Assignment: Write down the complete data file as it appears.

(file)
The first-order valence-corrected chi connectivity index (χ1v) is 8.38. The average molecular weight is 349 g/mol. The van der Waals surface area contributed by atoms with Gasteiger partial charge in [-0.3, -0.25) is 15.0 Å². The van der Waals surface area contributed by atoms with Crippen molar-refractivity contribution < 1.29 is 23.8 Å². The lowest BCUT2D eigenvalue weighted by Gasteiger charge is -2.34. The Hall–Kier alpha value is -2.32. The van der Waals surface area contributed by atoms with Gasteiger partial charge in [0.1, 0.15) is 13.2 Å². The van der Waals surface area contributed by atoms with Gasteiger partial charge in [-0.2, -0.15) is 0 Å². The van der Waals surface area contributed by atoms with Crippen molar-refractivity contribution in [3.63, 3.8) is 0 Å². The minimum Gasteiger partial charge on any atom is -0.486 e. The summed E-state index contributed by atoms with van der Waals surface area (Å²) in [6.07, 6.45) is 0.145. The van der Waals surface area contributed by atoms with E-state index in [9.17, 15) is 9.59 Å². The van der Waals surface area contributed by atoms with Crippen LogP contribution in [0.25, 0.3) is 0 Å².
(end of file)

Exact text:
The first-order valence-corrected chi connectivity index (χ1v) is 8.38. The average molecular weight is 349 g/mol. The van der Waals surface area contributed by atoms with Gasteiger partial charge in [-0.3, -0.25) is 15.0 Å². The van der Waals surface area contributed by atoms with Crippen molar-refractivity contribution < 1.29 is 23.8 Å². The lowest BCUT2D eigenvalue weighted by Gasteiger charge is -2.34. The Hall–Kier alpha value is -2.32. The van der Waals surface area contributed by atoms with Gasteiger partial charge in [0.1, 0.15) is 13.2 Å². The van der Waals surface area contributed by atoms with Gasteiger partial charge in [-0.2, -0.15) is 0 Å². The van der Waals surface area contributed by atoms with Crippen molar-refractivity contribution in [3.63, 3.8) is 0 Å². The minimum Gasteiger partial charge on any atom is -0.486 e. The summed E-state index contributed by atoms with van der Waals surface area (Å²) in [6.07, 6.45) is 0.145. The van der Waals surface area contributed by atoms with E-state index in [9.17, 15) is 9.59 Å². The van der Waals surface area contributed by atoms with Crippen LogP contribution in [0.25, 0.3) is 0 Å².